This review contains spoilers.
I was never of the opinion that season four wasn’t a complete story, or that season one needed an epilogue. But the writers of Dexter didn’t feel that way, and this episode appears to have been an attempt to tidy up some stuff that, frankly, I didn’t think needed addressing.
That said, the appearance of dead Brother Brian as a dark mentor put a rather different twist on things, and for the most part this was another remarkably watchable slice of sociopathic soap. Much of this I’m going to hang on Christian Camargo who plays Brian, who provided some alternative motivation to the unscheduled road trip Dexter and he take.
Dexter really is like a moth drawn to a flame on occasion, and the reappearance of the Trinity killer is the sort of impossibility he just can’t resist. From that point onwards the story is a constant battle between the very basic instincts of Brian to kill everyone they meet, because it would be ‘fun’, and Dexter’s moral code about generally having a reason and some justification for creating body parts.
It’s a battle that Brian eventually loses, somewhat predictably, and a redemption point for Dexter, as he finally accepts that for the darkness to exist there must be some light in him. I was actually sad to see Brian go, as his return was far too brief. My son had a whacky idea, which I can’t resist sharing with you, that if Dexter eventually embraces the light that Brian, Harry and Brother Sam should all appear with a blue glow around them smiling from the nearest mangrove swamp. But that’s probably been done before, somewhere.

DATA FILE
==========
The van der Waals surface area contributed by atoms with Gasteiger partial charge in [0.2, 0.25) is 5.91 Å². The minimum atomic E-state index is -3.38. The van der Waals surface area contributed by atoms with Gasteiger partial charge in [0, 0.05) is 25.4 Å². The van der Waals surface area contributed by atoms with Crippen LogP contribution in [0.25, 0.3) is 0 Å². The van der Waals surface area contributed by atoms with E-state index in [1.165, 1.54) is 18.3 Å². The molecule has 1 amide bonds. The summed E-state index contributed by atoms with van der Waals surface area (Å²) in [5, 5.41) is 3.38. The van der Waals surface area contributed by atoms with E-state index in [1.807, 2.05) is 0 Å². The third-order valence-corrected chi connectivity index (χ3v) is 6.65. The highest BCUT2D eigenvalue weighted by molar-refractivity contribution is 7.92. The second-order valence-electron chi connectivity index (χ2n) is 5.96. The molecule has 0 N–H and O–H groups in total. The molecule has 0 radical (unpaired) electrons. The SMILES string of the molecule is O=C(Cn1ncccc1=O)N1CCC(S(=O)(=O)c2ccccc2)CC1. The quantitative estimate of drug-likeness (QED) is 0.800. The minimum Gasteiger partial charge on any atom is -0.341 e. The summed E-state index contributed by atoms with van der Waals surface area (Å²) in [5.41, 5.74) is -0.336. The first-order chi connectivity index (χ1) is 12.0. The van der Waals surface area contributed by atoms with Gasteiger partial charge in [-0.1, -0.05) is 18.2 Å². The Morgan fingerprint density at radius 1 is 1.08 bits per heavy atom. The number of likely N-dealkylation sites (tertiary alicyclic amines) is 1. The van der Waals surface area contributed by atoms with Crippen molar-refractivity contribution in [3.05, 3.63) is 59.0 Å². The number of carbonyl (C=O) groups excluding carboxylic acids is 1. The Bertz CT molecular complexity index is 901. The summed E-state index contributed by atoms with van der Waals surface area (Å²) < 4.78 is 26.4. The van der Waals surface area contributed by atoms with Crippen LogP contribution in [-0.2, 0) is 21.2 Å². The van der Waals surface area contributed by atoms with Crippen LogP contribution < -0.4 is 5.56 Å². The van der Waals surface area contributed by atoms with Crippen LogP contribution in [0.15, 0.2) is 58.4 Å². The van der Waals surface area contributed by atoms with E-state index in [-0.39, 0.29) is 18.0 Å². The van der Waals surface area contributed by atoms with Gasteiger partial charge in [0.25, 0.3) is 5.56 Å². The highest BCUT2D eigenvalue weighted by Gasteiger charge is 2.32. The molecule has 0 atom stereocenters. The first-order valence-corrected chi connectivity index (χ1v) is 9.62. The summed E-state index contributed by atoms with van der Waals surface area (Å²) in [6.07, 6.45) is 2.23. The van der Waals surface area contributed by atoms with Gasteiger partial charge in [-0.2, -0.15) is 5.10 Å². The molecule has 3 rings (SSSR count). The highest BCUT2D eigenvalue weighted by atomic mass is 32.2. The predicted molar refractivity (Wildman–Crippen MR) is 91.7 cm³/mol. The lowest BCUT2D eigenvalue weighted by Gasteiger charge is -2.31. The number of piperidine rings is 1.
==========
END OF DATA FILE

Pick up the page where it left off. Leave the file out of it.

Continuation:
The way that Harry returned was almost as kitsch as that notion, but rather touching in the context of the show: waiting patiently by the side of the highway, waiting to be let back into Dexter’s life.
What this sub story contributed, along with some laughs, was that it demonstrated how the dark passenger persona can be seen to be interacting with people, where it’s not them. The very clever sequence where Brian kills the motel manager with a pitchfork, only for the camera to change angles to show that it’s actually Dexter that’s attacked him. This is rather important to the other story thread, Travis and Professor Gellar, where Travis sees Gellar do things that probably are done by Travis. Or are they?
The oddness of that situation was slightly elevated for me this week by the scenes between Travis and his sister. There’s a definite sexual overtone here; they don’t act like brother and sister, but much more like they have a physical relationship. Is that going to be a revelation at some point? I’d put money that she ends up in one of Gellar’s tableaus, even if that isn’t the case.
Overall, Nebraska was a nice interlude, almost a stand-alone story, which gives the narrative time to draw breath before the sprint to the line, one that we’re rapidly approaching. Having let the wheels spin this week somewhat, I think that the show needs to move up a gear in episode eight if it’s to get to top speed by the end of the season.
Dexter‘s been good this year so far, but I’m missing the unchained craziness of previous seasons. They need to start push the Dexter button marked ‘overload’ soon, and I’m hoping they will next week.
Read our review of episode six, Just Let Go, here.